By Bill Heck
First, the performer: Pablo Sáinz-Villegas, hardly a rookie, having some half dozen or so albums to his credit already. Judging from what I hear on this collection, he has not only the requisite technical ability but also, and just as importantly, the ability to translate technique into real music. In sampling performances by various other artists for comparisons, I was struck by how many – not all, of course, but enough – seemed just to run through the notes, concentrating on getting them out in order, but forgetting to bring the whole together, to add a sense of coherence, or even to make it sound like they cared. (I know that this last bit sounds over the top, but I must say that a fair number of number of performances seemed low on the emotion scale.) Secondly, the recording itself is excellent, with the sound of a small-bodied guitar, one built in the Spanish style, captured in a natural perspective. One would think that recording the guitar would be relatively easy, but apparently not: in sampling guitar recordings, one often hears tone that is off or excessive reverberation (even artificial reverb) or an eight-foot-wide instrument or excessive finger noise or sound that seems to be coming from another room or…you get the idea.
Despite these grumbles, there are plenty of other nice recitals with similar collections of music out there. But as I listened to alternatives, it became clear that the Villegas album combines music, musicianship, and sound engineering to deliver an enjoyable product.
To illustrate, let’s compare performances of two familiar works. In Albeniz’ Asturias (Leyenda), Villegas moves at a pace that we might call brisk but not rushed. One point of note is how well the strummed chords that punctuate the central section fit in without interrupting the musical flow. As a very low-level guitarist, I can appreciate that this is quite a trick to pull off. Villegas also uses subtle gradations of volume to bring life – may I say “sparkle”? – to the work, and his descent to pianissimo at the end of the bridging section is very well done indeed.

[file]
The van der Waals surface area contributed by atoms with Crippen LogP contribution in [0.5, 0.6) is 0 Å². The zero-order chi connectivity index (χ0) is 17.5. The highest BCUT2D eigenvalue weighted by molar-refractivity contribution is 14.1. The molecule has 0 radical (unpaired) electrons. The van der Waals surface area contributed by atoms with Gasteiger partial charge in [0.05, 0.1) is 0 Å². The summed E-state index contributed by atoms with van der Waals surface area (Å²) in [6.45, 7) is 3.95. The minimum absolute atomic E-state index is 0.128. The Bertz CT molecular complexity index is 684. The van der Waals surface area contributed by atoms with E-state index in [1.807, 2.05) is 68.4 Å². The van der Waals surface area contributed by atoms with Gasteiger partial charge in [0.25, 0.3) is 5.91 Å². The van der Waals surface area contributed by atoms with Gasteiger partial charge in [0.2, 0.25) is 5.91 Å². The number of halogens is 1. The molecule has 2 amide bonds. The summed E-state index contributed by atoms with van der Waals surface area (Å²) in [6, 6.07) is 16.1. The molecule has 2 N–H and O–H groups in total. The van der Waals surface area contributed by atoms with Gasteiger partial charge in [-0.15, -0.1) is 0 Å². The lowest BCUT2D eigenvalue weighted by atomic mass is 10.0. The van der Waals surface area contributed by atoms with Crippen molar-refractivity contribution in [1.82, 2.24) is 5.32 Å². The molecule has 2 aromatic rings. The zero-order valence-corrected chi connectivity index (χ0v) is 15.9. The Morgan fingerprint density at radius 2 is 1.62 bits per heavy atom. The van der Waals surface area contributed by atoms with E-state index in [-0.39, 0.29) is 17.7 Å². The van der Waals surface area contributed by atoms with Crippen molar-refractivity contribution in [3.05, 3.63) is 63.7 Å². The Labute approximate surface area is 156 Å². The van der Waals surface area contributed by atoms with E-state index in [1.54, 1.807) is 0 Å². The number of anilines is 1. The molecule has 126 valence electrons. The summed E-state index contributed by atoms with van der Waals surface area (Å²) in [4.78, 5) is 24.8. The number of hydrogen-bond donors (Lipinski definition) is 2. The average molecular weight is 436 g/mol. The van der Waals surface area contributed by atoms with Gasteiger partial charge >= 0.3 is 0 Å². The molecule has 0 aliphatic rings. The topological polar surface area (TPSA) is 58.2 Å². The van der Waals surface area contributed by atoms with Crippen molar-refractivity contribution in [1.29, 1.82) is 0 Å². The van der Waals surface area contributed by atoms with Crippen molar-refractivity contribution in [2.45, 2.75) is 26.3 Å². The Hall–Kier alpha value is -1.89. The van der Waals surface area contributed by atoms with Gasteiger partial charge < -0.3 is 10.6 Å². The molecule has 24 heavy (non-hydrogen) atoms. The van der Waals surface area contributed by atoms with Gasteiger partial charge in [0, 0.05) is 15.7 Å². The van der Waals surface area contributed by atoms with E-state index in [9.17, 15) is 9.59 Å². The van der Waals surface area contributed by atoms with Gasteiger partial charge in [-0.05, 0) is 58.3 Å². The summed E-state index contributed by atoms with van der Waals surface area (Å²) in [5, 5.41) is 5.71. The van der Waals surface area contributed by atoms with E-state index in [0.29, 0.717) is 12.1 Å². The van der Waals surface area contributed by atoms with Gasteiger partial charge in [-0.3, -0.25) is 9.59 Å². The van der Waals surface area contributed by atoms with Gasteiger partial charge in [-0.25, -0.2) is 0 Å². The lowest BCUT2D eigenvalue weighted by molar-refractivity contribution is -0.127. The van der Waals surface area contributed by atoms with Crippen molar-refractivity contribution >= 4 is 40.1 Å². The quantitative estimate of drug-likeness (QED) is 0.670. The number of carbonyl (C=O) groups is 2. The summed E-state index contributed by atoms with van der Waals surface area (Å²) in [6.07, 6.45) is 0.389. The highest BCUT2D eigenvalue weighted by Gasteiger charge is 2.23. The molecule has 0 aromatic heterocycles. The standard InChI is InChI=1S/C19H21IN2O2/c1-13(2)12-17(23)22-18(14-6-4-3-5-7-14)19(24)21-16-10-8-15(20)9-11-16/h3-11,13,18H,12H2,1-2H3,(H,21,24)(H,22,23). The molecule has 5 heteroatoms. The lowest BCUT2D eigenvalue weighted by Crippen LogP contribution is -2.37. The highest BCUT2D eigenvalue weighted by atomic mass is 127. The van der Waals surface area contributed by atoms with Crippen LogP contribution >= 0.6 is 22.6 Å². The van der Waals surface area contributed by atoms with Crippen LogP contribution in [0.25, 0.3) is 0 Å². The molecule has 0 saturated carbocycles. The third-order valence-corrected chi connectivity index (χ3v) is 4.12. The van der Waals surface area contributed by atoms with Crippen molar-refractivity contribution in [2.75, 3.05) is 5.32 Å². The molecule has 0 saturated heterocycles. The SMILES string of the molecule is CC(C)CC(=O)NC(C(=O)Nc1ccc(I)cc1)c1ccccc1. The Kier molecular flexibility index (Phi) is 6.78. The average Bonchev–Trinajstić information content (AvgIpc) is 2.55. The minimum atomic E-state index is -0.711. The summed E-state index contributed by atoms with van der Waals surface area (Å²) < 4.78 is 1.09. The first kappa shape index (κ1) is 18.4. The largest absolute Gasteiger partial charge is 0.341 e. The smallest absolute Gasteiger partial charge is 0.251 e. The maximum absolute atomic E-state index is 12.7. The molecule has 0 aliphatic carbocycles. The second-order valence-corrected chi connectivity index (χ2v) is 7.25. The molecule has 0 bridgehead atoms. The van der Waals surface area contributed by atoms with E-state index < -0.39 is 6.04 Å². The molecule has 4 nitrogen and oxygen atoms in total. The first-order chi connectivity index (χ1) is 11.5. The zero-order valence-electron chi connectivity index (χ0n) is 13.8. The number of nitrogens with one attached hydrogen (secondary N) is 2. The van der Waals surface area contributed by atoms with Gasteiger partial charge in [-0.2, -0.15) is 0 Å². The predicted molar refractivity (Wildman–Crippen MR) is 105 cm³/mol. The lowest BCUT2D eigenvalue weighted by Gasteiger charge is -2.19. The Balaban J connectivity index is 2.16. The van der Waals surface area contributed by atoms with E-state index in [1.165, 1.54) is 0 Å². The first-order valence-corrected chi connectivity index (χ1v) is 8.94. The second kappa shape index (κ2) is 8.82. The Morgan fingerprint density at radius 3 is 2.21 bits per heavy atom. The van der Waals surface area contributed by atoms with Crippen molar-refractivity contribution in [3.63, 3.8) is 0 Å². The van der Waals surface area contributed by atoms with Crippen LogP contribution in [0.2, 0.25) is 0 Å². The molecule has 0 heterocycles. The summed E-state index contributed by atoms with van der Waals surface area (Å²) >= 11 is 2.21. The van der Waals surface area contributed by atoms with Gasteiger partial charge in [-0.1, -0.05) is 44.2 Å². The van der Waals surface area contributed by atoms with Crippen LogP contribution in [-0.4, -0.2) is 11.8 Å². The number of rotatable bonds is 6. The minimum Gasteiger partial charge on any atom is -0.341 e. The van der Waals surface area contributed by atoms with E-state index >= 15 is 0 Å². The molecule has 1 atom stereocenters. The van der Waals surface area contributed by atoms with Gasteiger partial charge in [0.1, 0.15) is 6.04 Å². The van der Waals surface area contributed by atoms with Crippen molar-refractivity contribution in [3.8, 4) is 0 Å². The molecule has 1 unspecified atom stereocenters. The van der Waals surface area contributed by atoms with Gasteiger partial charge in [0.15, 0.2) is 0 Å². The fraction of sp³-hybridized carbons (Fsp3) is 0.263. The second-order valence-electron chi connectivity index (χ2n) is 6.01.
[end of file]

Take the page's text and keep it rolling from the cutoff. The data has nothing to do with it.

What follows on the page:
My second comparison work was Tarrega’s Recuerdes de la Alhambra (“Memories of the Alhambra” for those lacking a Spanish dictionary). Villegas’ account is quite slow; indeed, I think he would be better served by speeding up just a bit, as the tempo tends to emphasize the inevitable slight unevenness of the trilled notes as well as the shifting pitch as the melody notes are “bent”. Still, he exhibits wonderful phrasing and control, creating a mood of wistful longing, which surely fits the music. Moreover, he produces an actual dynamic range, not the easiest with this piece. And Villegas is hardly the slowest of quite a group: Pepe Romero and Sharon Isbin, for example, are even slower (Romero by a lot). Again, Villegas holds up well relative to these and my other comparisons (Yepes, Bream, Schulstad, Gueddes, and – of course – Segovia); in particular, a couple who shall remain unnamed just seem to be running through the notes, something that Villegas never does.
I mentioned those two works because they are particularly familiar: if you don’t remember them by title, you’ll know them when you hear them. But no need to revisit every track on the album: let’s just posit that this is a well-played and enjoyable collection.
As described above, the sound is first-rate, very clean and natural if perhaps seeming just a touch closeup on occasion. The liner notes include an essay about Spain, Spanish music, and the Spanish guitar that, if not particularly informative in regard to the music, nicely conveys Villegas’s love for his native country and its music.
To listen to a brief excerpt from this album, click below: